“This is likely to require the demolition of the poorest housing stock to replace with new homes”.
The report states that 60% of Council homes were built between 1930 and 1968. Older ones may be reaching the end of their lives. The report claims that the popularity and value of all properties have been assessed in a “Housing Asset Register” although no link to the document has been provided.
The report’s conclusions could have far reaching effects on many Council tenants living in York.
It is a shame, therefore, that the report – and an accompanying review of the Housing Revenue Account – have been added to the agenda for the busiest meeting of the year, with tenants and their representatives having had little time to digest the report’s content (or even see it in most cases).
No consultation with stakeholders has taken place nor is any promised.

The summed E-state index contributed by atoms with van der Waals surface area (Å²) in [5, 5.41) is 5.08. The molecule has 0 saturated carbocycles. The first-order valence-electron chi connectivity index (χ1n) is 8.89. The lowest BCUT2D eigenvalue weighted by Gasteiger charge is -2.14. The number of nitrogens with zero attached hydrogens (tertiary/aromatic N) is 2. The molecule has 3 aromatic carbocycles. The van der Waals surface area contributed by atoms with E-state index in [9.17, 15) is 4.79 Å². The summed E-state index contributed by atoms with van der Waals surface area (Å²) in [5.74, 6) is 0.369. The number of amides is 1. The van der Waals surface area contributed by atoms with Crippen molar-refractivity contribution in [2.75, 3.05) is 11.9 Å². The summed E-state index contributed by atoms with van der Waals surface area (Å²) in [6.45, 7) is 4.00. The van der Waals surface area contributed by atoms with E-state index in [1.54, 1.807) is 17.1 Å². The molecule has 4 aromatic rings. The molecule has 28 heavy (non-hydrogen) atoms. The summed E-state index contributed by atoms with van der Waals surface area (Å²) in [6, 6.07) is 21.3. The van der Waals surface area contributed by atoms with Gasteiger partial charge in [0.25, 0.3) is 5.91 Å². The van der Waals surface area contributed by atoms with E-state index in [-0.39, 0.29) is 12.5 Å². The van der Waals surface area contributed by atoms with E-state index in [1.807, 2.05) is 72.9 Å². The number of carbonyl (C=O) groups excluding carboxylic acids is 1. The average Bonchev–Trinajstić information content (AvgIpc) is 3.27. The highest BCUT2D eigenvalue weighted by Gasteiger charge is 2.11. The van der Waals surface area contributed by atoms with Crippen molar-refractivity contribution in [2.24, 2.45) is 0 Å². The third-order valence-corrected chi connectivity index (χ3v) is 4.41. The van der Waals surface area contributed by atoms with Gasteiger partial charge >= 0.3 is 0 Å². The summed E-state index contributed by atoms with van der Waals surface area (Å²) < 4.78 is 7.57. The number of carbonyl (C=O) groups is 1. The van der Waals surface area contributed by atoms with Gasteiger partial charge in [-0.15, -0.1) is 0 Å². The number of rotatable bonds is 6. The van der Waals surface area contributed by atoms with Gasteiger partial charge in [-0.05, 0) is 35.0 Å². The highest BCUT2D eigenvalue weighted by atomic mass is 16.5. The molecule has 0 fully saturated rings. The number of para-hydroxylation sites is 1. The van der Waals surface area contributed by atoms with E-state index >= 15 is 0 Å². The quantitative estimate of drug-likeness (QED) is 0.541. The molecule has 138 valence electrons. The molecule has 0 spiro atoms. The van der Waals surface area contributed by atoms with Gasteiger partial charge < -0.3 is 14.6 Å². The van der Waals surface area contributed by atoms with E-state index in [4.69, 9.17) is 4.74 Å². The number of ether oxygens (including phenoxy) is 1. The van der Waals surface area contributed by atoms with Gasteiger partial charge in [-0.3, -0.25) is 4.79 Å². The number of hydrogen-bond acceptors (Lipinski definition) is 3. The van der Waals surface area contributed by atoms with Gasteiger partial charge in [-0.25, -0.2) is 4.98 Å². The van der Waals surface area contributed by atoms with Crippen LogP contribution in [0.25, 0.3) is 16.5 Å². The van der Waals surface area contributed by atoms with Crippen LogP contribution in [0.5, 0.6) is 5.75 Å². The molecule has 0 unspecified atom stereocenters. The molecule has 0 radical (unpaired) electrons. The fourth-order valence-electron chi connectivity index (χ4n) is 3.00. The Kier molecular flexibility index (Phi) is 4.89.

The Council confirms that – in advance of government legislation – it will sell any high value Council houses that become vacant, although It does not indicate the threshold for such sales.
It will also consider selling other sub-standard properties when they become vacant. Non-standard built houses like “Orlits” and those liable to flooding or dampness are specifically mentioned.
One piece of good news is that the Council may in future use “right to buy” receipts to fund “a programme of purchase and repair of individual homes from the open market if no use has been identified (for the receipt) with 6 months to go”.
The Council is right to come up with plans for a regeneration of its housing estates. Too many of them have been subject to decline over several years with officials having ignored the need to provide basic improvements, like car parking spaces, for too long.
There is little pride in some communal areas and some politicians see local open spaces and the stock of 968 garages only as potential building sites.
However, by giving all homes what it calls a sale “opportunity rating” the Council seems to be oblivious to the resulting blight that could affect whole neighbourhoods.
It would be easy to dismiss a report on the future of the 7731 Council houses in York as the work of a Borneo Witch Doctor. It certainly contains a lot of mumbo jumbo.